I D
× COMMENTARYEDITOR'S PAGECOVER STORYIN THE NEWSNEWSFRONTSCHEMENTATOR + Show More
Chemical Engineering MagazineChementator Briefs
Nanofiltration Toray Industries, Inc. (Tokyo, Japan; www.toray.com) has created what…
BUSINESS NEWSTECHNICAL & PRACTICALFEATURE REPORTFACTS AT YOUR FINGERTIPSTECHNOLOGY PROFILEEQUIPMENT & SERVICESFOCUSNEW PRODUCTS + Show More SHOW PREVIEWS

Comment Water Treatment

The commercial launch of 3-D-printed membranes

By Gerald Ondrey |

Last month, Nano Sun, a water technology start-up founded by a scientist from Nanyang Technological University (NTU; Singapore; www.ntu.edu.sg) launched a 3-D-printing facility to manufacture a new type of water-treatment membrane. Unlike conventional membrane-manufacturing processes, which use acids to make polymers porous so they can function as filters, Nano Sun uses a proprietary 3-D printer, which can print millions of polyvinylidene fluoride (PVDF) nanofibers per second. The fibers accumulate onto a backing material and are then compressed into an ultra-thin membrane sheet. By adjusting how thick or thin these unwoven fibers are layered on top of each other, the membrane can be made into microfiltration and ultrafiltration membranes. Further studies are now underway to develop improved anti-fouling additives, which can be combined with other materials during the printing process. The resulting membrane is said to have a faster water flowrate than conventional membranes, despite having a similar pollutant-rejection rate. This property makes it possible to build smaller wastewater-treatment plants, which lowers the costs for land, infrastructure and labor. The new membrane is also said to be more resistant to breakage and biofouling…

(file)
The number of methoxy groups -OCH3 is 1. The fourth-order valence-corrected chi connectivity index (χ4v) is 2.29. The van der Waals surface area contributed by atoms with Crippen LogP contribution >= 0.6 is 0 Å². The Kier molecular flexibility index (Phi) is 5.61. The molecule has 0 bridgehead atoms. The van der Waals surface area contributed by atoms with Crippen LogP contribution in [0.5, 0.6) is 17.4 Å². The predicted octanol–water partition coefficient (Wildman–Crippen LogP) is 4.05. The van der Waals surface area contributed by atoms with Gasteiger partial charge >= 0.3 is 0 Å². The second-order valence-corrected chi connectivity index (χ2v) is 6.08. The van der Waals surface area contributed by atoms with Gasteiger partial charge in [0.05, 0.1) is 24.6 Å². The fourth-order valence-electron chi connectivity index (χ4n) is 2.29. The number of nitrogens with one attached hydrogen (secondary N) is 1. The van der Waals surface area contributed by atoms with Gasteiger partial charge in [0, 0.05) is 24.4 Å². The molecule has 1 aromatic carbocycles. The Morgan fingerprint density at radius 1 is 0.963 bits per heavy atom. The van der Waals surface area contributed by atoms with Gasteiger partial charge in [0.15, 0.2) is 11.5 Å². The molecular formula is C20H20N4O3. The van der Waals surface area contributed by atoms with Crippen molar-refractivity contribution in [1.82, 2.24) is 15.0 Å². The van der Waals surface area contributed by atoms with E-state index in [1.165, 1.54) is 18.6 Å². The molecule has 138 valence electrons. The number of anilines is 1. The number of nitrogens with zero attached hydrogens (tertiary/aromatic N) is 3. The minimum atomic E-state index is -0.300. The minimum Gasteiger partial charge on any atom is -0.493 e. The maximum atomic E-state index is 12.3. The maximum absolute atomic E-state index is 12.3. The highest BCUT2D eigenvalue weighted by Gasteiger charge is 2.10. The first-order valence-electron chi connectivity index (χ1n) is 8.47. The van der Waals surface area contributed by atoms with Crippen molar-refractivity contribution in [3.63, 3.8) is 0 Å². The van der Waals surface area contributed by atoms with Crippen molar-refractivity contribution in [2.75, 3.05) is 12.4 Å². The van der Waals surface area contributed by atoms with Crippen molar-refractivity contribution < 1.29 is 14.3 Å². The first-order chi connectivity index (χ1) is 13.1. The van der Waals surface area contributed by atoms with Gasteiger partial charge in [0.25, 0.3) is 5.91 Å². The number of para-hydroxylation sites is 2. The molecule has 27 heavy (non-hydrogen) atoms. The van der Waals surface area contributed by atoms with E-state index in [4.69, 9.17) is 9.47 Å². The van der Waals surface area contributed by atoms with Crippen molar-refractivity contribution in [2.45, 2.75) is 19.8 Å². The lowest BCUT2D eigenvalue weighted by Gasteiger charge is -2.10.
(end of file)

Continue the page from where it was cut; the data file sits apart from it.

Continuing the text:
Related Content
Addressing water scarcity
The threat of water scarcity may not be a top concern for those who have readily available freshwater to meet…
Show Preview: Weftec 2019
The 92nd annual Water Environment Federation Technical Exhibition and Conference (Weftec; www.weftec.org) will be held September 21–25 at the McCormick…

Chemical Engineering publishes FREE eletters that bring our original content to our readers in an easily accessible email format about once a week.
Subscribe Now
How separation processes profit from Industrial Internet of Things (IIoT) solutions
Up to 80% increased production rates in plastic recycling
Higher throughput and purity in sodium bicarbonate production with up to 15% less energy consumption
Help feeding nations with chemical filtering technologies
Not at the forefront of Industry 4.0?

View More

Live chat by BoldChat